Archdeacon W. Calder became the new Vicar at Saint George's.
(February) Sunday school started at St John's with 40 pupils. Miss Lush also started Bible classes with the assistance of Archdeacon Calder.
Owing to Mrs Calder's bad health at Thames, Archdeacon Calder was reluctantly compelled to leave Thames.
He went to All Saints', Ponsonby, where he remained for many years, and was appointed Archdeacon some years before his death.
About this time, Mr Stewart of the Queen of Beauty mine, presented to the Church a large and richly illumined text round the chancel arch. Mr Barker, another shareholder in the same mine, gave The Lord's Prayer and Creed painted on plates of zinc, 7 ft long and 2 1/2 ft broad. These were placed on either side of the central east window and were illuminated by Mr Slator.
Archdeacon F. G. Evans became the new minister. The following is an account by the Archdeacon of the difficulties he experienced as Vicar from March 1884 to July 1889:
I received two invitations to become incumbent at Thames early in 1884. For many reasons, which I need not mention here, I refused the first, but, on the advice of Bishop Cowie and my native tutor, Dr Kidd, I agreed to accept the second. When I arrived at Thames, I found a population of about 8,000 people, and several of the mines, the Alburnia, Waiotahi and others were producing a good amount of gold. Prospecting was going on in various parts of the field.
Unfortunately, Saint George's was in a bad state. A storm had blown it out of the perpendicular and the roof was badly strained. Its piles were mostly rotten and it groaned for paint. There was no house, except a rented one, for the Minister. The schoolroom in Rolleston Street was in a serious state and when we had meetings there, the audience had to bring umbrellas in case of rain. A great deal of furniture was rotting in the room at the back. In addition to all this, there was an overdraft at the Bank of New Zealand of many hundreds of pounds, and a debt to the Diocesan Office of about £600.
All this was enough to daunt a young man, especially as I had not been informed about the debts before I arrived. My predecessor, The Rev William Calder, had begun a fine system of week by week collections and, following his example, I put my strength into carrying on the good work. The Church people rallied round me in a wonderful manner and we began to pay all our income from this source towards the overdraft, which bore a higher rate of interest than the Diocesan debt. By means of £1 cards and other inducements, we were able after a year or two to pay in full this grievous overdraft and, as far as I can remember, we never received from the Bank any note of gratitude for liquidating a debt that must have been hopeless for many years.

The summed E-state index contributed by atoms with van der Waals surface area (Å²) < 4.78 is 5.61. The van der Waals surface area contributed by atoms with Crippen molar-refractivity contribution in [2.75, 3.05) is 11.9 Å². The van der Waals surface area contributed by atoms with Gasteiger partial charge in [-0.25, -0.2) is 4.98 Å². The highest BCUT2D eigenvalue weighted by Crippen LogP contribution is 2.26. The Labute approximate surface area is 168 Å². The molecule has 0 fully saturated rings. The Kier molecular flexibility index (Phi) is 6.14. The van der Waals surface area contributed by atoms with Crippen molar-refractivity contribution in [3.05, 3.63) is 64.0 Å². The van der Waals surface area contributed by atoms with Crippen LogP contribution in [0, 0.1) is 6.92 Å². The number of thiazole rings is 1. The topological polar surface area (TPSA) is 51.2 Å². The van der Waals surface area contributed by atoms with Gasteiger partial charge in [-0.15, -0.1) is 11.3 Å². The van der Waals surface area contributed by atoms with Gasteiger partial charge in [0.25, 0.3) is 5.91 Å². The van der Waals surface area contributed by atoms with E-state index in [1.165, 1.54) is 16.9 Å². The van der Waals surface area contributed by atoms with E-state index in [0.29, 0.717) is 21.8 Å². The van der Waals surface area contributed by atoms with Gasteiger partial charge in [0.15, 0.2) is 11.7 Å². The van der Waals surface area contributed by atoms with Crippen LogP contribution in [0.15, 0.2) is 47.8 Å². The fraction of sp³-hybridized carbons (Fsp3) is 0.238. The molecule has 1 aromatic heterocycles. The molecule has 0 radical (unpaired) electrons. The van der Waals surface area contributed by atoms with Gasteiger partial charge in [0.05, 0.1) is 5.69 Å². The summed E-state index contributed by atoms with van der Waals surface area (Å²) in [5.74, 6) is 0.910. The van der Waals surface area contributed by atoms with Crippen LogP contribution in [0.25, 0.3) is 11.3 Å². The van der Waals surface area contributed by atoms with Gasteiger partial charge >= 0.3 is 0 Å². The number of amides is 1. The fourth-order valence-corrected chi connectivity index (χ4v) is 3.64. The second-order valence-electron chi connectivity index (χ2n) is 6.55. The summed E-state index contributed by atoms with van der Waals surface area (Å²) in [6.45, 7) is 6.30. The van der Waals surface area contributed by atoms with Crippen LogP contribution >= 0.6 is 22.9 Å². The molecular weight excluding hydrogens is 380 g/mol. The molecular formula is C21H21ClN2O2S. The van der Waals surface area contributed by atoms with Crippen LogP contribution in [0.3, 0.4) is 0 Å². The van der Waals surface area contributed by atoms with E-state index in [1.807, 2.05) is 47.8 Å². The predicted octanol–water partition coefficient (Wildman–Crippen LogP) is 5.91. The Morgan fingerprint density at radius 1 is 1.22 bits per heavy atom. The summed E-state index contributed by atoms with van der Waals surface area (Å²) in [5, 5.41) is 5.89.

Picture: Archdeacon F. G. Evans (reproduced from the Jubilee Booklet)
We then went on with collecting for the other debt, and slowly reduced it month by month. Unfortunately, all this collecting made it impossible to do anything towards repairing the Church and school. But I think it must have been in 1887, the idea of holding a monster fete was mooted and was very enthusiastically taken up. A splendid committee was elected, with Mr Horatio Phillips as chairman and Mr W. Coath as secretary, and the people everywhere became interested. It was held on Easter Monday and was a triumphal success. There was a great procession to Parawai with contingents of sailors, huzzars, athletes, notables, Maoris on horseback, etc., led by St George himself, glittering in silver armour and helmet, and carrying the pennant of red cross on white ground. All marched out to the strains of the Naval Band to the grounds of Mr & Mrs Spencer, where bands of lady workers had erected stalls covered with beautiful fancy and other work; where refreshments counters groaned with good things. Races for boys and girls and sports of all kinds took place. Before 12 o'clock the Church Wardens came to me with the splendid news that the remainder of the debt was paid off and money enough was left to repair the Church and school.